Although this book is not as groundbreaking as At Dawn We Slept, the authors' history of Pearl Harbor, it is a first rate battle study. Both commanders and enlisted men are given their due and the heroism, excitement, suffering, and horrors of war are not ignored or glossed over. Individuals on both sides emerge as humans with feelings and failings and we feel sympathy for them as they fail, are wounded, or die. The final analysis of the campaign and battle is very interesting and shows how close the margin of victory and defeat was for both the United States and Japan. If you found this book interesting, you might want to read Operation Tokyo, the writers' account of the Sorge spy ring. By all means read At Dawn We Slept.
Guest More than 1 year ago
This book was wonderful! It is full of information from both sides of the conflict. I can usually read a book this size in two days. It took me TWO WEEKS because there was so much good material here. Gordon Prange is a better than average author for World War II. Anyone interested in the inner workings as well as actual dynamics of this war should know this is a must read!
Guest More than 1 year ago
This book was written after Gordan Prange had passed away, by Goldstein and Dillon, who co-authored At Dawn We Slept, THE absolutely definitive work on the Japanese attack at Pearl Harbor. The research was done by Prange for the Midway book, which is probably the most carefully documented account of a WWII battle that I have ever read. The book will tell you everything that you need to know about the battle of Midway. If it isn't in this book, it's not worth knowing. A truly outstanding piece of historical research, and a very good read.
cutiger80 on LibraryThing 3 months ago
An amazing account of the turning point of World War II in the Pacific. If anyone is looking for some valuable insight into what turned the tides to the Americans in the Pacific after the Day of Infamy they should read this book. In no other book have I ever found such a lucid and objective discussion of the events in June 1942 at Midway then I did in this book.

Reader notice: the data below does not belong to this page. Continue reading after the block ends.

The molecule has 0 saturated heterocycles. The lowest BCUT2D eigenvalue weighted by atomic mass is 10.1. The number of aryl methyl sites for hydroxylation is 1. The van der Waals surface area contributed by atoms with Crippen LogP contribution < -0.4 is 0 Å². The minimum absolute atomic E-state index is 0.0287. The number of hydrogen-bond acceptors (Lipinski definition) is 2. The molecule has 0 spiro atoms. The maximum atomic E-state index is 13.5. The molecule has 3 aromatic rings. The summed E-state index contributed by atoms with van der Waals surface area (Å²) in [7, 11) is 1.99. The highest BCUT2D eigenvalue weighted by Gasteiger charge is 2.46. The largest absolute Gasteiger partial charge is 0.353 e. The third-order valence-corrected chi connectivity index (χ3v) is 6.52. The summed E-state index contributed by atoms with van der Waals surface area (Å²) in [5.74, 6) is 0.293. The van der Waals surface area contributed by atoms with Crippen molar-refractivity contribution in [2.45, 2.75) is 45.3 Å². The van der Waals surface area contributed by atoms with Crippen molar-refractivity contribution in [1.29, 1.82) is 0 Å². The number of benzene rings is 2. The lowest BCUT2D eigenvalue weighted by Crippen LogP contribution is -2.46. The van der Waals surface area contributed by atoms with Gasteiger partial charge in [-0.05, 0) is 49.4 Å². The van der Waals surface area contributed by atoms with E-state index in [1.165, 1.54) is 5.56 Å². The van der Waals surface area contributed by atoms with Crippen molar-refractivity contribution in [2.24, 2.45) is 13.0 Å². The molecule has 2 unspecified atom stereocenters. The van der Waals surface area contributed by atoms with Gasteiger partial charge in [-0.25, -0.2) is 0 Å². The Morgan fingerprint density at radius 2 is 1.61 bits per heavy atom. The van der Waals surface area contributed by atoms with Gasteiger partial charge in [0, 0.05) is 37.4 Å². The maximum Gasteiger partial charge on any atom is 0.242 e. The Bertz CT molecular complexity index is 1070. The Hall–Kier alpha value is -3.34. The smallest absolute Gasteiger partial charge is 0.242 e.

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BurtKS More than 1 year ago
This is the second time that I have read the book. I read Prange's book about the Pearl Harbor attack so I had to read there Midway book again. In one way it is a wonder that we even won the war. But Prange shows that when we have our backs against the wall there are heros that step up. It is a highly recommended read.
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Guest More than 1 year ago
A very detailed account put into an easily readable narrative. Prange is in my opinion the the most reliable source of balanced and accurate accounts of the early Pacific conflicts in WWII.
Guest More than 1 year ago
In His own image God created man, but man is so fragile. This is a powerful book that shows how fragile man is and what man will do to attempt to overcome his enemies. This book covers the Battle of Midway from both the American and Japaese perspective in a wonderful way. You truly feel part of and understand each personality involved in the planning, execution and mistakes of the battle.
Anonymous More than 1 year ago
Reading WW II books is my hobby. This book is one of the better ones.